3. I love the phrase angry grazing. Like he was so mad he had to try to eat his feelings but was still trapped in a glass case of emotion.


  4. you know what’s more fun than obsessing about your lame horse? obsessing about your lame horse when they are LITERALLY in your backyard. Fingers crossed that it’s just a deep bruise that is A) taking forever to heal and B) Henry is being a giant pansy about.


    1. Yeah, pretty much! Although I will say, I’m glad to at least have the barn stuff to take care of every day. It gives me something to fill my time, and I’m still getting my horse fix. No riding, but at least I’m not completely off the rails!

      Liked by 1 person

  5. Far from a frequent commenter, but just wanted to say I went through the same. damn. thing. this spring and also ended up going the glue-on shoe route. Took some time but he eventually came sound, and we are none the wiser as to what was wrong in the first place. It was a super frustrating cycle, as whatever we did treatment-wise seemed to have no correlation whatsoever with it getting better or worse. We have now done a few cycles with the glue-on ($$$$) and apparently whatever funky was going on in there has sorted itself out? Who knows.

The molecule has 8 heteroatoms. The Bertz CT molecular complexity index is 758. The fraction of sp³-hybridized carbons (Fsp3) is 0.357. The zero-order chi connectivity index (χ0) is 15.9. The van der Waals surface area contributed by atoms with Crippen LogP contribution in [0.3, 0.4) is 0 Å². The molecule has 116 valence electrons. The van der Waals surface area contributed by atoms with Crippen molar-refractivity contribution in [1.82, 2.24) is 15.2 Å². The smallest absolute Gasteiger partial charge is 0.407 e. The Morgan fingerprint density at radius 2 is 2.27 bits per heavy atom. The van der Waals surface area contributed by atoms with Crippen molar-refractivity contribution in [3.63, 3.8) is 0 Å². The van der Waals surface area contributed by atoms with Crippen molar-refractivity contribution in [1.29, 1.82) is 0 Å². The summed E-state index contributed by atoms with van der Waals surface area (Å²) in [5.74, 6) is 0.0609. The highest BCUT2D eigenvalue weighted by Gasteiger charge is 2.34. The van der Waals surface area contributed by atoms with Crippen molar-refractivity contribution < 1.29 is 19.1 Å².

6. Had a similar sounding situation this spring. Eventually (almost 60 days later 😬) a monster abscess burst from the top of his heel bulb. I seem to always get caught in the to bute or not to bute loop, when it probably would have helped for me to just soak, soak, soak. Hoping for the least bad ailment in the list and that it resolves asap!